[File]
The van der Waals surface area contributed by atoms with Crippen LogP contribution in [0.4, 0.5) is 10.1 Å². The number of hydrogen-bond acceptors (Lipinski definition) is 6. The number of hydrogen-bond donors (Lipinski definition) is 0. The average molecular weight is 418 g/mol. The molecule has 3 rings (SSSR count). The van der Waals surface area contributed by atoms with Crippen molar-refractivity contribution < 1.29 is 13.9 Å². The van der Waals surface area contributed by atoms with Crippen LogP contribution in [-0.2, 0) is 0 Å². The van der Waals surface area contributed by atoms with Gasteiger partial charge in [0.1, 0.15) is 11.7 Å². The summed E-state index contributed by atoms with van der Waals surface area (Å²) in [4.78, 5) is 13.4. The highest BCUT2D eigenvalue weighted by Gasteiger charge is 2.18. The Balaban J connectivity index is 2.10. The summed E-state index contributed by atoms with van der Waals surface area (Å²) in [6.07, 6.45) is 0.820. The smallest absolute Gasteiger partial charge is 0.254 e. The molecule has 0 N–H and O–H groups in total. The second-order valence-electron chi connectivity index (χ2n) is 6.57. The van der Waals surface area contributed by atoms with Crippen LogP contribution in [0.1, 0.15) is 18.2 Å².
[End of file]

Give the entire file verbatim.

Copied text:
The van der Waals surface area contributed by atoms with Crippen LogP contribution in [0.4, 0.5) is 10.1 Å². The number of hydrogen-bond acceptors (Lipinski definition) is 6. The number of hydrogen-bond donors (Lipinski definition) is 0. The average molecular weight is 418 g/mol. The molecule has 3 rings (SSSR count). The van der Waals surface area contributed by atoms with Crippen molar-refractivity contribution < 1.29 is 13.9 Å². The van der Waals surface area contributed by atoms with Crippen LogP contribution in [-0.2, 0) is 0 Å². The van der Waals surface area contributed by atoms with Gasteiger partial charge in [0.1, 0.15) is 11.7 Å². The summed E-state index contributed by atoms with van der Waals surface area (Å²) in [4.78, 5) is 13.4. The highest BCUT2D eigenvalue weighted by Gasteiger charge is 2.18. The Balaban J connectivity index is 2.10. The summed E-state index contributed by atoms with van der Waals surface area (Å²) in [6.07, 6.45) is 0.820. The smallest absolute Gasteiger partial charge is 0.254 e. The molecule has 0 N–H and O–H groups in total. The second-order valence-electron chi connectivity index (χ2n) is 6.57. The van der Waals surface area contributed by atoms with Crippen LogP contribution in [0.1, 0.15) is 18.2 Å².